Africa / Animal Feeding / Ethiopia / Fodder / Forages / Innovation Systems / Livestock

How multi-stakeholder platforms help extend fodder options for livestock in Ethiopia

Speaking at the ‘Fourth Ethiopian Fodder Roundtable’ hosted by ILRI on 22 June, Kebebe Ergano of ILRI introduced the IFAD-Funded ‘Fodder Adoption Project’ (FAP) and how it uses multi-stakeholder platforms to bring together people working with livestock and fodder in Ethiopia.

The project starting point is the recognition that feed/fodder scarcity is a major constraint to livestock production in Ethiopia. It also recognizes that fodder scarcity is not just about technologies but also about the collective capacity of a network of individuals and organizations.

It therefore uses an innovation system framework to engage multiple actors along livestock commodity value chains – facilitating continuous interaction among stakeholders to generate innovation rather than just research products or technologies.

The vehicles for the interactions are several multi-stakeholder platforms where actors directly or indirectly involved in livestock value chains raise and discuss common issues of concern.

From an initial focus on fodder, the scope of project discussions were broadened as different actors set out their concerns. Kebede: “We started with fodder, but we were dragged to deal with other issues like AI, marketing, and so on.”

Some of the lessons learned so far:

  • Participatory selection of technologies that address farmers’ priority problems and demonstrating tangible economic benefits is key;
  • Linking forage technologies with value chain issues in livestock enterprises is critical for successful adoption of forage technologies;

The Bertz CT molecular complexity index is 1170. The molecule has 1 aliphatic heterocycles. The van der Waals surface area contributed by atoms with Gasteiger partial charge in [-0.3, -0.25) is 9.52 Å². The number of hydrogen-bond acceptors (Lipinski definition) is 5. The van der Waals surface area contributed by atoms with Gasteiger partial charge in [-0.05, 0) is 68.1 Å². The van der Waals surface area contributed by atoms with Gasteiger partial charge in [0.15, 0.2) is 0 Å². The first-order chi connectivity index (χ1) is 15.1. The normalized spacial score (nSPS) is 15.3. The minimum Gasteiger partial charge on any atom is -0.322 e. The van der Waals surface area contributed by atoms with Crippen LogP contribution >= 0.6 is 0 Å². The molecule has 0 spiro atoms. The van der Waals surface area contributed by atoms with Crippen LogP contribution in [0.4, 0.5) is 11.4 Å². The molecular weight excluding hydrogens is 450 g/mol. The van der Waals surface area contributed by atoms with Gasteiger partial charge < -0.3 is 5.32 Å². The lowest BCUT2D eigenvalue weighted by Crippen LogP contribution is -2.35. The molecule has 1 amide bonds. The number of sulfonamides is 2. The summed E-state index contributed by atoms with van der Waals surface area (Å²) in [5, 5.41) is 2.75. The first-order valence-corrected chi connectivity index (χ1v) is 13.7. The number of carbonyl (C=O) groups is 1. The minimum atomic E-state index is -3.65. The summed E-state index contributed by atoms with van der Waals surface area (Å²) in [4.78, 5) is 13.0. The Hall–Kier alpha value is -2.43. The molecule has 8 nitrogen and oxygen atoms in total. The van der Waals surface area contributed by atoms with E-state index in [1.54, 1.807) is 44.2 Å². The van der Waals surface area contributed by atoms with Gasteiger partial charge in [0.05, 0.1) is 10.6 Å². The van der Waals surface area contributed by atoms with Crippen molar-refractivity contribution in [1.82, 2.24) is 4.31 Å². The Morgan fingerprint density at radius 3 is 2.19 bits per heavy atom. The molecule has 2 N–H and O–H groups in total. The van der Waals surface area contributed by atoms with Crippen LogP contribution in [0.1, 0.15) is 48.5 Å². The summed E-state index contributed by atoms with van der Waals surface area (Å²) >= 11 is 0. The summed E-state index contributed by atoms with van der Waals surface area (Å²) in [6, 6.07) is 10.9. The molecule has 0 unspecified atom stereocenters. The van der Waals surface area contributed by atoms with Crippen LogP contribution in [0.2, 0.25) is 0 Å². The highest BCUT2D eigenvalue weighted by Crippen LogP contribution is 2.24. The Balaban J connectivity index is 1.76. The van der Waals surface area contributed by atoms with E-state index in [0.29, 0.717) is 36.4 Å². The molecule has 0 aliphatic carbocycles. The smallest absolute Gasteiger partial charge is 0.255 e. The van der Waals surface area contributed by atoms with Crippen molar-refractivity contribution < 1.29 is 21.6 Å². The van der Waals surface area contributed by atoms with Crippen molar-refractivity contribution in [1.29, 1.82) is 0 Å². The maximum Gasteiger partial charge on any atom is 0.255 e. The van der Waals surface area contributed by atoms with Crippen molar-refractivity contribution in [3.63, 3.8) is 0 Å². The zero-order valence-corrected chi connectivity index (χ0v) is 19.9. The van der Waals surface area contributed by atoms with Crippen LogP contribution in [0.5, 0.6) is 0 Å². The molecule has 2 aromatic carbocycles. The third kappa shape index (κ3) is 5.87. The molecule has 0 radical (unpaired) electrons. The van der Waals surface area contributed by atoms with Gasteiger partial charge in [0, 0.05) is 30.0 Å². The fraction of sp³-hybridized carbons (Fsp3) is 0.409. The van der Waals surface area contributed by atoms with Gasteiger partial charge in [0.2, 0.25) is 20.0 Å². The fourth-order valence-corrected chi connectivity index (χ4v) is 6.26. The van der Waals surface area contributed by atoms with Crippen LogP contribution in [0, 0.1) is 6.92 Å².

• Functioning markets (such as for inputs, credit, and output) and basic development infrastructure (road, electricity, ICT, etc) are key to technology uptake and agricultural transformation;
  • Selecting stakeholders and understanding their needs and positions is important;
  • Stakeholder platforms should not be simply a ‘talk shop’ and they must support tangible outcomes;
  • Strong convening agency for stakeholder platforms is a must;
  • Presence of a local facilitator with adequate training to facilitate the process is essential;
  • Regular formal and informal communication that creates transparency is critical to the process;
  • Willingness to adapt to changing circumstances and uncertainty must be recognized;
  • Trust, mutual respect and patience, especially in the face of frustration and slow progress, are key ingredients;
  • Monitoring and (self-) evaluation throughout the process by stakeholders will result in improved learning and better outcomes.

View his presentation

In this video interview, Ergano explains how the project evolved into a multi-stakeholder platform.

In this video interview, Juergen Greiling from SNV explains the value of multi-stakeholder platforms and hubs as devices to bring different actors together to identify and implement development activities.

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